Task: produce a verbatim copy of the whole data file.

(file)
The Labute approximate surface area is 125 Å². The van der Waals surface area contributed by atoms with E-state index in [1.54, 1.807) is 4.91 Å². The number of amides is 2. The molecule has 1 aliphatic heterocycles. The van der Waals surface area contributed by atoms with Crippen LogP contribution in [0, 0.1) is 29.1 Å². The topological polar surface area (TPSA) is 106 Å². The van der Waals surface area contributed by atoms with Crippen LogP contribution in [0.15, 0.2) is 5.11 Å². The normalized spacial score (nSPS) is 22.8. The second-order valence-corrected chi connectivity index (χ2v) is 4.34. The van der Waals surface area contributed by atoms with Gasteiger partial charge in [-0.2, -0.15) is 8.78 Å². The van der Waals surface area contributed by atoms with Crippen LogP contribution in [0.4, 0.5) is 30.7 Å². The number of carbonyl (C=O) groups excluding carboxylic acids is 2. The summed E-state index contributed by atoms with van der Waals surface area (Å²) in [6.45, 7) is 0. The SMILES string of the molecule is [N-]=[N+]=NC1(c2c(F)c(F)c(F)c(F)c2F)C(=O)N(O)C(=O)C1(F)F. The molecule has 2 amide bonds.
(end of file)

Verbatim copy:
The Labute approximate surface area is 125 Å². The van der Waals surface area contributed by atoms with E-state index in [1.54, 1.807) is 4.91 Å². The number of amides is 2. The molecule has 1 aliphatic heterocycles. The van der Waals surface area contributed by atoms with Crippen LogP contribution in [0, 0.1) is 29.1 Å². The topological polar surface area (TPSA) is 106 Å². The van der Waals surface area contributed by atoms with Crippen LogP contribution in [0.15, 0.2) is 5.11 Å². The normalized spacial score (nSPS) is 22.8. The second-order valence-corrected chi connectivity index (χ2v) is 4.34. The van der Waals surface area contributed by atoms with Gasteiger partial charge in [-0.2, -0.15) is 8.78 Å². The van der Waals surface area contributed by atoms with Crippen LogP contribution in [0.4, 0.5) is 30.7 Å². The number of carbonyl (C=O) groups excluding carboxylic acids is 2. The summed E-state index contributed by atoms with van der Waals surface area (Å²) in [6.45, 7) is 0. The SMILES string of the molecule is [N-]=[N+]=NC1(c2c(F)c(F)c(F)c(F)c2F)C(=O)N(O)C(=O)C1(F)F. The molecule has 2 amide bonds.